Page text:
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Sculpt fiction


Two renowned sculptors combine for one sharp exhibition at [Artspace] at Untitled.

Louis Fowler April 24th, 2013

Don Reitz and Marko Kratohvil
through June 1
[Artspace] at Untitled
1 N.E. Third
artspaceatuntitled.org
815-9995
free

Marko Kratohvil’s Composition 2
Pablo Picasso once said that “sculpture is the art of intelligence.” If this is truly the case, prepare to have your smarts doubled, as [Artspace] at Untitled’s latest exhibition presents not one, but two renowned sculptors.

American ceramicist Don Reitz and internationally recognized artist Marko Kratohvil present works that Erin McGlothlin, the venue’s public relations and development director, said are “interactive” in a way that previous exhibits haven’t been.

“What’s different about these, I think, is the way they interact with the viewer,” McGlothlin said. “Marko’s are so clean and sharp, his sculptures in steel, and Don’s are very expressive. I think the viewer will get a well-rounded feeling from the way that they both interact.”

Now on display through June 1, the exhibition is “90 percent sculpture,” but also featuring monoprints and drawings from Reitz and Kratohvil. As different as these artists’ works appear to the eye, McGlothlin said they were chosen for how reciprocal they actually are.

“It’s a unique way for viewers to look at sculpture. The physicality of it is so different. It really gives you a more emotive response personally,” McGlothlin said. “Reitz’s work is so textural and organic and really interacts with the viewers that way, especially in its spatial relationships. Marko’s work is that same way; however, his style is so different, they really complement each other well.”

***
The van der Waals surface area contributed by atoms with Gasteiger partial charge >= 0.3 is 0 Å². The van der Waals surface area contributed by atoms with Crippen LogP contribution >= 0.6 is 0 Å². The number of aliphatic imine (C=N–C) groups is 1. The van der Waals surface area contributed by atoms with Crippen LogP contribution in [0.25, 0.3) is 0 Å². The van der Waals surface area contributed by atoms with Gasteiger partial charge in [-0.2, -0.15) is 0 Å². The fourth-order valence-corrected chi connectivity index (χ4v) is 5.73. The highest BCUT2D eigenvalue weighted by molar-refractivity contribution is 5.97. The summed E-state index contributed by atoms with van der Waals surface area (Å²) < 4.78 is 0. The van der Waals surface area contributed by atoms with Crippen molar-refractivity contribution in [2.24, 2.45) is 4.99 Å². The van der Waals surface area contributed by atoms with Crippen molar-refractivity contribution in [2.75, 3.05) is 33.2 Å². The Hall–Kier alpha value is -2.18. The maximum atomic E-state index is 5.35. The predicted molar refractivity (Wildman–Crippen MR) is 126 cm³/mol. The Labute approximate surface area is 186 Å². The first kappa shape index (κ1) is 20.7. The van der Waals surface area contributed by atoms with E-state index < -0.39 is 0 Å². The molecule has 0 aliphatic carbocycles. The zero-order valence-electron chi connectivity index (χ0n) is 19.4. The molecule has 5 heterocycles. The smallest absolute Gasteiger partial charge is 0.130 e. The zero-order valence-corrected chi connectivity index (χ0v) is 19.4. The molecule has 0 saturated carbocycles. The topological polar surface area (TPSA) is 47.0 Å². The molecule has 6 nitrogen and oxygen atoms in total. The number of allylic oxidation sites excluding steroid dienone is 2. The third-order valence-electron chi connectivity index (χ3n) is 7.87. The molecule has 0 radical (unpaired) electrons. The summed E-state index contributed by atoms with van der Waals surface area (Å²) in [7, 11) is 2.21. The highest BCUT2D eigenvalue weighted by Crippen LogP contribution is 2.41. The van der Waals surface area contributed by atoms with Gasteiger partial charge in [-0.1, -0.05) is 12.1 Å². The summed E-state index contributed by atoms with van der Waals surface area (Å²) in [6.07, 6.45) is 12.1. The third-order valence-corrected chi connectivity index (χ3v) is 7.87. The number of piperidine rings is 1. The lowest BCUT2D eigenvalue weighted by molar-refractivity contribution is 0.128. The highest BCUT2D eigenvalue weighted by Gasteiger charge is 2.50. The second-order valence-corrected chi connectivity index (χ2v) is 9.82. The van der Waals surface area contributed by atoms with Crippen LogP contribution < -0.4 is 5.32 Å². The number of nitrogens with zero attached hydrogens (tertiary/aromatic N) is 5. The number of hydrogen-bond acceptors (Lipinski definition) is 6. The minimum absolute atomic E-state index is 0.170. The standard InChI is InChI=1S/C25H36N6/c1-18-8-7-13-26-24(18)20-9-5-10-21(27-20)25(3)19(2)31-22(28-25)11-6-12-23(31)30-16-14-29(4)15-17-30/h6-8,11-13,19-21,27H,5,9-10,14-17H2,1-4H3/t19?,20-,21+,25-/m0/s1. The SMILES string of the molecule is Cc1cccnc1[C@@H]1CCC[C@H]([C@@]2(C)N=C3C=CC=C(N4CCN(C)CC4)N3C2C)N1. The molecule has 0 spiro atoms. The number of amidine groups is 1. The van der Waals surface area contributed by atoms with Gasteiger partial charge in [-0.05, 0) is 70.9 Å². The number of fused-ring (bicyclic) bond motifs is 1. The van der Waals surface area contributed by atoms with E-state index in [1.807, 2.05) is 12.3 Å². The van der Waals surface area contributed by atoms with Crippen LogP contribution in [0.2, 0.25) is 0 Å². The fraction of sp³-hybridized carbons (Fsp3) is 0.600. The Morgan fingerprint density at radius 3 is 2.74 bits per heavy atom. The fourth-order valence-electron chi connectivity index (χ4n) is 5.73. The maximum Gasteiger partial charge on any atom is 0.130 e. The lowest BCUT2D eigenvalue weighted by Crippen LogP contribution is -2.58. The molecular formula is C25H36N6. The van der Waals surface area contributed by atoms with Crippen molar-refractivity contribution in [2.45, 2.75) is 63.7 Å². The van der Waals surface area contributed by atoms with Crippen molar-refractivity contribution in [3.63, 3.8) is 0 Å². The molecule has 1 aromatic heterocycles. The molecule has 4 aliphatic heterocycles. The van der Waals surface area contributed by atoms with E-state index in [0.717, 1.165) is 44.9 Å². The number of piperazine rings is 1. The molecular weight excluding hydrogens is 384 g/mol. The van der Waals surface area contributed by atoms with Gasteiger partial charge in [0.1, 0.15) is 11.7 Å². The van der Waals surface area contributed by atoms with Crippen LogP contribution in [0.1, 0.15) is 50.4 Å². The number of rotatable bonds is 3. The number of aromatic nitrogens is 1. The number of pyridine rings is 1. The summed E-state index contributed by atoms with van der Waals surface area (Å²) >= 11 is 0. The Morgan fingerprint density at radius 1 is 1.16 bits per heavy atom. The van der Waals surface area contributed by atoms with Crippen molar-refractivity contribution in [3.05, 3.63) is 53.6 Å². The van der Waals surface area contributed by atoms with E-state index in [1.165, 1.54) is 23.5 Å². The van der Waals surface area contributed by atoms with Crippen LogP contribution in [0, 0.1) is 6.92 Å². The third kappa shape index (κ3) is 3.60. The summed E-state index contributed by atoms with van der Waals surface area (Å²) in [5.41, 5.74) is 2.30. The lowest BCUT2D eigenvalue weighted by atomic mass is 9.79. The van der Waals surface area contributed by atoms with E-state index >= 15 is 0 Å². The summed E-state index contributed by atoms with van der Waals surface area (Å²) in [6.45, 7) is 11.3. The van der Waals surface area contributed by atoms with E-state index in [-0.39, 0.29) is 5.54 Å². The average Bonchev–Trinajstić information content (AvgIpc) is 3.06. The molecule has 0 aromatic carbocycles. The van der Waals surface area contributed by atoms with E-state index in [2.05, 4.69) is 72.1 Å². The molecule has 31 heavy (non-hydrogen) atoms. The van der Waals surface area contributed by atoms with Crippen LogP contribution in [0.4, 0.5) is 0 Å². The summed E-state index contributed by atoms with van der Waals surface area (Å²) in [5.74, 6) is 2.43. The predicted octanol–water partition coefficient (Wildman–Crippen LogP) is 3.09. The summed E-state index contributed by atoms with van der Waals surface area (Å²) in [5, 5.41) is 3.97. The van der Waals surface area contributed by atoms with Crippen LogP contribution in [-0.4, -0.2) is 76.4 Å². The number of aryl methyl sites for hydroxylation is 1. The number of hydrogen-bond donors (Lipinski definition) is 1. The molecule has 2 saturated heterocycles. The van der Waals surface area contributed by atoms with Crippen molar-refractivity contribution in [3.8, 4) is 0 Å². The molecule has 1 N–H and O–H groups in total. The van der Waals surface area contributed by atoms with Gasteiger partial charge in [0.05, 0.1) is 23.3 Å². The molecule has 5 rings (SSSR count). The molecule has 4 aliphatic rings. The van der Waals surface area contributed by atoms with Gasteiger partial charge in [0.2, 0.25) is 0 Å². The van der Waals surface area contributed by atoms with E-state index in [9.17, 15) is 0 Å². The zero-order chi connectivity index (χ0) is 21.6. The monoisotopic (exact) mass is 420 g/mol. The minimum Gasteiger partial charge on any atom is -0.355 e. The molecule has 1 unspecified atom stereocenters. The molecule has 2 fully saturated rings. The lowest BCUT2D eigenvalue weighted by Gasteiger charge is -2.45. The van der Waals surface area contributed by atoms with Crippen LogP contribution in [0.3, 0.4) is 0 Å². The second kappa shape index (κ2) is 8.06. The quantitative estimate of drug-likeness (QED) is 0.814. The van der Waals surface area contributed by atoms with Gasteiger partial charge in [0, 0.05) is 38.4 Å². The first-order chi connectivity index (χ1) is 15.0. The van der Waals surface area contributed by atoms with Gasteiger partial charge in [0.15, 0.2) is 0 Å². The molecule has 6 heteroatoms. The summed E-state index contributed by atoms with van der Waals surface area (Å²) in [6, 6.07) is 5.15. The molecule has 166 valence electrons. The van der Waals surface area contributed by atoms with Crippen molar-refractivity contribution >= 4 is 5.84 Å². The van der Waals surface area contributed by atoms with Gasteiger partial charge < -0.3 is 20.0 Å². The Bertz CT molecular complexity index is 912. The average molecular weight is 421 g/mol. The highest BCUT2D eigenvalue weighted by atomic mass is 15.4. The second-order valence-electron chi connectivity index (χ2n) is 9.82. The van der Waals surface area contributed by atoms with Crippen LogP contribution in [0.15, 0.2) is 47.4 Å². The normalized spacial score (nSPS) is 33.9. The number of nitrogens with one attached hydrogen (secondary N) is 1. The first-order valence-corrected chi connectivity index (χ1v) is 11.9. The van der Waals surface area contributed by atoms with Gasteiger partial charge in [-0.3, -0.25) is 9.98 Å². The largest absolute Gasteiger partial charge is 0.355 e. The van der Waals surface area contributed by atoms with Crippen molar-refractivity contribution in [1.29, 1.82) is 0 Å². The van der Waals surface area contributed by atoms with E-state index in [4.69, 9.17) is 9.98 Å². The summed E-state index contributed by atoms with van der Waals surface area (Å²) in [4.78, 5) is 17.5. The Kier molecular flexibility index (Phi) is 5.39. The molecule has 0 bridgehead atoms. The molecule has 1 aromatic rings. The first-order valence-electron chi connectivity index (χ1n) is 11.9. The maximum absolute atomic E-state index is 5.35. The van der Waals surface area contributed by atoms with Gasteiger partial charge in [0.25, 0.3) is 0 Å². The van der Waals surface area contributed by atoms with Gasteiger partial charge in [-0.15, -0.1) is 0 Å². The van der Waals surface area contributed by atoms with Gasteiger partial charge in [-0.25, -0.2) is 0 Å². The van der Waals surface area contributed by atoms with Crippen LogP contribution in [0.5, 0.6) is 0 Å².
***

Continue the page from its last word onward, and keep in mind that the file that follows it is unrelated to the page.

Reitz is based out of Clarkdale, Ariz., while Yugoslavian-born Kratohvil now lives in Oklahoma City. He said he is happy to have his art featured at [Artspace], mostly because it has “such a great reputation in the art community.”

“Most of my interest is in, I would call it, psychological landscapes,” Kratohvil said. “The subjects I deal with are interactions and things like that, but formally, it’s a composition, and explores the relationships between composition and form, concept and form, and that of my main drive: motion of movements, speeds, acceleration and similar things.”

Kratohvil hopes that viewers of his work will be moved by it and “go home with a bit more of a visual experience than before they saw my exhibition.”

McGlothlin agreed. “I hope they can feel like they got a good experience from how many different mediums there are and how everything kind of draws from different aspects of each artist. And they can really appreciate the entire feeling the artist is trying to convey.”

 
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